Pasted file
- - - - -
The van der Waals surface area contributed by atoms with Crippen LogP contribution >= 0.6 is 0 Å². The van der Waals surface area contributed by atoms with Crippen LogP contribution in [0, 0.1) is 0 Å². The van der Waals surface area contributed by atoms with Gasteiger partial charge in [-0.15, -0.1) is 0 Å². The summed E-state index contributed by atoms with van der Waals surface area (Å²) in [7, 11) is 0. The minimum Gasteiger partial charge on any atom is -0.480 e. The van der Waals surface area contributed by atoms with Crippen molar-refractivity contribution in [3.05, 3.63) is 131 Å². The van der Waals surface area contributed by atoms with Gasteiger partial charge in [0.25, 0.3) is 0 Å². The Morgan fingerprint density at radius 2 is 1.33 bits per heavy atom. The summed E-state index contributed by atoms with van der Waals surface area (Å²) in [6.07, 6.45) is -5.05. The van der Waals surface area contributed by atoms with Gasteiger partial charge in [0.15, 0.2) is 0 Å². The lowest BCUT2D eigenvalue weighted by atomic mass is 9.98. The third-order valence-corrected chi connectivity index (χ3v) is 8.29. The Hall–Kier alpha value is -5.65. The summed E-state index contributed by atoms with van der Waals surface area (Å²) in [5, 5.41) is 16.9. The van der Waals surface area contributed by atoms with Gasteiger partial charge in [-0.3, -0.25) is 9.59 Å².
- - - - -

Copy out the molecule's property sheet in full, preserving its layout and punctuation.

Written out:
The van der Waals surface area contributed by atoms with Crippen LogP contribution >= 0.6 is 0 Å². The van der Waals surface area contributed by atoms with Crippen LogP contribution in [0, 0.1) is 0 Å². The van der Waals surface area contributed by atoms with Gasteiger partial charge in [-0.15, -0.1) is 0 Å². The summed E-state index contributed by atoms with van der Waals surface area (Å²) in [7, 11) is 0. The minimum Gasteiger partial charge on any atom is -0.480 e. The van der Waals surface area contributed by atoms with Crippen molar-refractivity contribution in [3.05, 3.63) is 131 Å². The van der Waals surface area contributed by atoms with Gasteiger partial charge in [0.25, 0.3) is 0 Å². The Morgan fingerprint density at radius 2 is 1.33 bits per heavy atom. The summed E-state index contributed by atoms with van der Waals surface area (Å²) in [6.07, 6.45) is -5.05. The van der Waals surface area contributed by atoms with Gasteiger partial charge in [0.15, 0.2) is 0 Å². The lowest BCUT2D eigenvalue weighted by atomic mass is 9.98. The third-order valence-corrected chi connectivity index (χ3v) is 8.29. The Hall–Kier alpha value is -5.65. The summed E-state index contributed by atoms with van der Waals surface area (Å²) in [5, 5.41) is 16.9. The van der Waals surface area contributed by atoms with Gasteiger partial charge in [-0.3, -0.25) is 9.59 Å².